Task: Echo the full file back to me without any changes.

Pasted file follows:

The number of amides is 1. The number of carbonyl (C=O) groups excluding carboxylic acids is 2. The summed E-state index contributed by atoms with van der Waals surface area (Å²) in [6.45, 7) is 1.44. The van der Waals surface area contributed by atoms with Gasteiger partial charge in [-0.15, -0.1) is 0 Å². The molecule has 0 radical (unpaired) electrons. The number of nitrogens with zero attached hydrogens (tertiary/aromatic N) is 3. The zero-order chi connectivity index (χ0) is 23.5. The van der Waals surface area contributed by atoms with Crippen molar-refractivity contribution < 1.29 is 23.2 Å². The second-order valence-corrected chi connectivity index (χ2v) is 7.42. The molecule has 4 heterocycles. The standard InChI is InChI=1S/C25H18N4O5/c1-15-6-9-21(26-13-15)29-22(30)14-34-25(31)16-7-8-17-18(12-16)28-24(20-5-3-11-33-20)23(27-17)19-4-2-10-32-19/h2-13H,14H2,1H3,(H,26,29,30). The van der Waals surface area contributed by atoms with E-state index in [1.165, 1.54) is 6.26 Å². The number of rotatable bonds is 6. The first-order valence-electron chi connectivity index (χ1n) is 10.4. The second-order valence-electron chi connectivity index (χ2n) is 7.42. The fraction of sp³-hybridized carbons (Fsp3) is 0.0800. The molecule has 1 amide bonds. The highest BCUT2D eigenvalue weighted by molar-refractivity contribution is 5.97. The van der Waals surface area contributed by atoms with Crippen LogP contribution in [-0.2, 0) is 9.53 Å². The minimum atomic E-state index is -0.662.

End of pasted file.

The number of amides is 1. The number of carbonyl (C=O) groups excluding carboxylic acids is 2. The summed E-state index contributed by atoms with van der Waals surface area (Å²) in [6.45, 7) is 1.44. The van der Waals surface area contributed by atoms with Gasteiger partial charge in [-0.15, -0.1) is 0 Å². The molecule has 0 radical (unpaired) electrons. The number of nitrogens with zero attached hydrogens (tertiary/aromatic N) is 3. The zero-order chi connectivity index (χ0) is 23.5. The van der Waals surface area contributed by atoms with Crippen molar-refractivity contribution < 1.29 is 23.2 Å². The second-order valence-corrected chi connectivity index (χ2v) is 7.42. The molecule has 4 heterocycles. The standard InChI is InChI=1S/C25H18N4O5/c1-15-6-9-21(26-13-15)29-22(30)14-34-25(31)16-7-8-17-18(12-16)28-24(20-5-3-11-33-20)23(27-17)19-4-2-10-32-19/h2-13H,14H2,1H3,(H,26,29,30). The van der Waals surface area contributed by atoms with E-state index in [1.165, 1.54) is 6.26 Å². The number of rotatable bonds is 6. The first-order valence-electron chi connectivity index (χ1n) is 10.4. The second-order valence-electron chi connectivity index (χ2n) is 7.42. The fraction of sp³-hybridized carbons (Fsp3) is 0.0800. The molecule has 1 amide bonds. The highest BCUT2D eigenvalue weighted by molar-refractivity contribution is 5.97. The van der Waals surface area contributed by atoms with Crippen LogP contribution in [-0.2, 0) is 9.53 Å². The minimum atomic E-state index is -0.662.